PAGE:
Putting the Puzzle Together

8 Days to Go!

Hey filmmakers,

The final countdown is upon us! 

Every filmmaker works differently. Some of you might already have films submitted, you might be prepping your entry form – or you might be finishing the script to head out and film over the final weekend before the deadline! 

Many of you are most likely in the final editing stage of your films, which can be the place where filmmakers get stuck – there’s a lot of small decisions to make that can feel really important. We’ve got some top tips for the edit in this newsletter, but above all, we’d just like to remind you to trust your instincts and have fun!

We’re excited to see your films – with just one more newsletter remaining!

Happy filmmaking!

Top Tips: The Edit Edition

1. Storage Wars
Hard drives and memory cards can fail from time to time. If it’s important, keep multiple copies – and your film files are important! Plus, keep files clearly labelled – save yourself searching for that one clip that you just know is somewhere….

2. Pace it right
You’ve probably had a teacher tell you that a paragraph is easier to read when you use a mix of longer and shorter sentences. Like this! The same goes for film – short shots and quick cuts will speed up the film and create an energetic vibe, while longer shots and fading transitions will chill things out. Audiences will respond best when you use a bit of both across your film! A nice rule to keep in mind is to make cuts based on the beat of the music or at pauses when people speak.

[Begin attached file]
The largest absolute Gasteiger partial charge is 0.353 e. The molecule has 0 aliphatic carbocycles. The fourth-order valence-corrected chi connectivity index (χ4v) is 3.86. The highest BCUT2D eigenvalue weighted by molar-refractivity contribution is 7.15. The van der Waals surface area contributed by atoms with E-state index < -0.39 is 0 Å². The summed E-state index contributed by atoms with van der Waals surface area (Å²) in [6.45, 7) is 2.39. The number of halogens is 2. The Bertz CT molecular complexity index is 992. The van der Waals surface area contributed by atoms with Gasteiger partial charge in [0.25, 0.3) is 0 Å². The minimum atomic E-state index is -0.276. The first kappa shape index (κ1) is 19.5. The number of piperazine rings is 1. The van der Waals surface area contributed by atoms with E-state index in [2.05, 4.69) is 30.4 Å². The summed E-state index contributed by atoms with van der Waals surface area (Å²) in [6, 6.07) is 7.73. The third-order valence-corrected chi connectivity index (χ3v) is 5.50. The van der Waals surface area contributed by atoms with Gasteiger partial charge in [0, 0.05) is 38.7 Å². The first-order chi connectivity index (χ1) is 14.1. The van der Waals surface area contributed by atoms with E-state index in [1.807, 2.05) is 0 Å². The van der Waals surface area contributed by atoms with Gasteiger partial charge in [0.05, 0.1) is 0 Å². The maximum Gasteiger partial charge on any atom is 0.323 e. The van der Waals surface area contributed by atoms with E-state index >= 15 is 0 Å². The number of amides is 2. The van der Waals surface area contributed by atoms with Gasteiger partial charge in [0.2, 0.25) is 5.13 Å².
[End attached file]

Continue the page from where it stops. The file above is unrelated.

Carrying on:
3. Less is More
If you can tell your film better in 3 minutes than in 5 – try not to keep anything unnecessary in your film. Remember, one or two well placed effects will affect your audience in a more meaningful way than an overabundance of special effects, repetitive dialogue and sound effects galore. 

4. Show it off
It’s crucial to give yourself time to take a break – but we all know how hard it can be to step away from the edit. Send your film to a trusted friend, teacher or family member for feedback and use that time to get outdoors, have a rest and come back to your film with fresh eyes and some useful notes.

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